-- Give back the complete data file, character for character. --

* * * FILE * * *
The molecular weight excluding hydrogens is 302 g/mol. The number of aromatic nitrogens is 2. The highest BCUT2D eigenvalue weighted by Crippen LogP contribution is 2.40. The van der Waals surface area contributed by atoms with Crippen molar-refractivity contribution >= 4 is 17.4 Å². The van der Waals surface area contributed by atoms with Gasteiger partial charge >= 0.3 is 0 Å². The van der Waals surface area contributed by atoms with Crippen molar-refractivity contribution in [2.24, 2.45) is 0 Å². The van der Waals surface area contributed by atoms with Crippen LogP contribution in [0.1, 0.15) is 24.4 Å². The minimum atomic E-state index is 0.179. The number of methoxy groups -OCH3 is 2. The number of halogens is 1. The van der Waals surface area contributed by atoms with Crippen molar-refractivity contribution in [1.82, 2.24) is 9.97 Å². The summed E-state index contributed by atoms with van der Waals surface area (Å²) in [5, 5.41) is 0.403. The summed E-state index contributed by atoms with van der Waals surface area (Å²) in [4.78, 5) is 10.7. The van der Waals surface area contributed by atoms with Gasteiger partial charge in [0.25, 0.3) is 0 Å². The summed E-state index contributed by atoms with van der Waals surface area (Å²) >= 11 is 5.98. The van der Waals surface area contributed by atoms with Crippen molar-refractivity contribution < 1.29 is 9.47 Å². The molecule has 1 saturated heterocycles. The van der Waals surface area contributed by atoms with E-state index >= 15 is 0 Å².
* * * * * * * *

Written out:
The molecular weight excluding hydrogens is 302 g/mol. The number of aromatic nitrogens is 2. The highest BCUT2D eigenvalue weighted by Crippen LogP contribution is 2.40. The van der Waals surface area contributed by atoms with Crippen molar-refractivity contribution >= 4 is 17.4 Å². The van der Waals surface area contributed by atoms with Gasteiger partial charge >= 0.3 is 0 Å². The van der Waals surface area contributed by atoms with Crippen molar-refractivity contribution in [2.24, 2.45) is 0 Å². The van der Waals surface area contributed by atoms with Crippen LogP contribution in [0.1, 0.15) is 24.4 Å². The minimum atomic E-state index is 0.179. The number of methoxy groups -OCH3 is 2. The number of halogens is 1. The van der Waals surface area contributed by atoms with Crippen molar-refractivity contribution in [1.82, 2.24) is 9.97 Å². The summed E-state index contributed by atoms with van der Waals surface area (Å²) in [5, 5.41) is 0.403. The summed E-state index contributed by atoms with van der Waals surface area (Å²) in [4.78, 5) is 10.7. The van der Waals surface area contributed by atoms with Gasteiger partial charge in [0.25, 0.3) is 0 Å². The summed E-state index contributed by atoms with van der Waals surface area (Å²) >= 11 is 5.98. The van der Waals surface area contributed by atoms with Crippen molar-refractivity contribution < 1.29 is 9.47 Å². The molecule has 1 saturated heterocycles. The van der Waals surface area contributed by atoms with E-state index >= 15 is 0 Å².